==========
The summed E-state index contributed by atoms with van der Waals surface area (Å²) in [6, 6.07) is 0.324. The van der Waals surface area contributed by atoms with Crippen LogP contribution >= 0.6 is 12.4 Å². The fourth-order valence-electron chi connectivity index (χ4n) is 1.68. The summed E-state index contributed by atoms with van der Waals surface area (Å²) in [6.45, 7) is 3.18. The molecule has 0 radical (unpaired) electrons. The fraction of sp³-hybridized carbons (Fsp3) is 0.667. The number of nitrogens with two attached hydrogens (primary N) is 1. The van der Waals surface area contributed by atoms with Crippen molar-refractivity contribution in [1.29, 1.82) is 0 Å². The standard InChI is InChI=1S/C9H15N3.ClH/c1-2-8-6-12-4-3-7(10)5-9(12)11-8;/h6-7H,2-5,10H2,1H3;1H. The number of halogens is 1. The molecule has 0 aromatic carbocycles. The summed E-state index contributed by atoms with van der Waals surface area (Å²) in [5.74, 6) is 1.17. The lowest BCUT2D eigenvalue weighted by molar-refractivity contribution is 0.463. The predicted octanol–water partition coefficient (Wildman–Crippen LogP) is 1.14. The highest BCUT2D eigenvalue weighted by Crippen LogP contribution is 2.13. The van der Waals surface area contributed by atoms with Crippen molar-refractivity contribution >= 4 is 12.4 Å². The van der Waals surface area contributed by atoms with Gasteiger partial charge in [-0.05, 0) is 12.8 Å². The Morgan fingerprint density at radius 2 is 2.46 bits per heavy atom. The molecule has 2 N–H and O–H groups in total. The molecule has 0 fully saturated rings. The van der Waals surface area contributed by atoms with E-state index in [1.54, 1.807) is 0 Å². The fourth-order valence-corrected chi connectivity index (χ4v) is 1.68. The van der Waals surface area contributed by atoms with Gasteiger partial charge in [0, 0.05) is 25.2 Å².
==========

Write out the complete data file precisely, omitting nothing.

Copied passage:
The summed E-state index contributed by atoms with van der Waals surface area (Å²) in [6, 6.07) is 0.324. The van der Waals surface area contributed by atoms with Crippen LogP contribution >= 0.6 is 12.4 Å². The fourth-order valence-electron chi connectivity index (χ4n) is 1.68. The summed E-state index contributed by atoms with van der Waals surface area (Å²) in [6.45, 7) is 3.18. The molecule has 0 radical (unpaired) electrons. The fraction of sp³-hybridized carbons (Fsp3) is 0.667. The number of nitrogens with two attached hydrogens (primary N) is 1. The van der Waals surface area contributed by atoms with Crippen molar-refractivity contribution in [1.29, 1.82) is 0 Å². The standard InChI is InChI=1S/C9H15N3.ClH/c1-2-8-6-12-4-3-7(10)5-9(12)11-8;/h6-7H,2-5,10H2,1H3;1H. The number of halogens is 1. The molecule has 0 aromatic carbocycles. The summed E-state index contributed by atoms with van der Waals surface area (Å²) in [5.74, 6) is 1.17. The lowest BCUT2D eigenvalue weighted by molar-refractivity contribution is 0.463. The predicted octanol–water partition coefficient (Wildman–Crippen LogP) is 1.14. The highest BCUT2D eigenvalue weighted by Crippen LogP contribution is 2.13. The van der Waals surface area contributed by atoms with Crippen molar-refractivity contribution >= 4 is 12.4 Å². The van der Waals surface area contributed by atoms with Gasteiger partial charge in [-0.05, 0) is 12.8 Å². The Morgan fingerprint density at radius 2 is 2.46 bits per heavy atom. The molecule has 2 N–H and O–H groups in total. The molecule has 0 fully saturated rings. The van der Waals surface area contributed by atoms with E-state index in [1.54, 1.807) is 0 Å². The fourth-order valence-corrected chi connectivity index (χ4v) is 1.68. The van der Waals surface area contributed by atoms with Gasteiger partial charge in [0, 0.05) is 25.2 Å².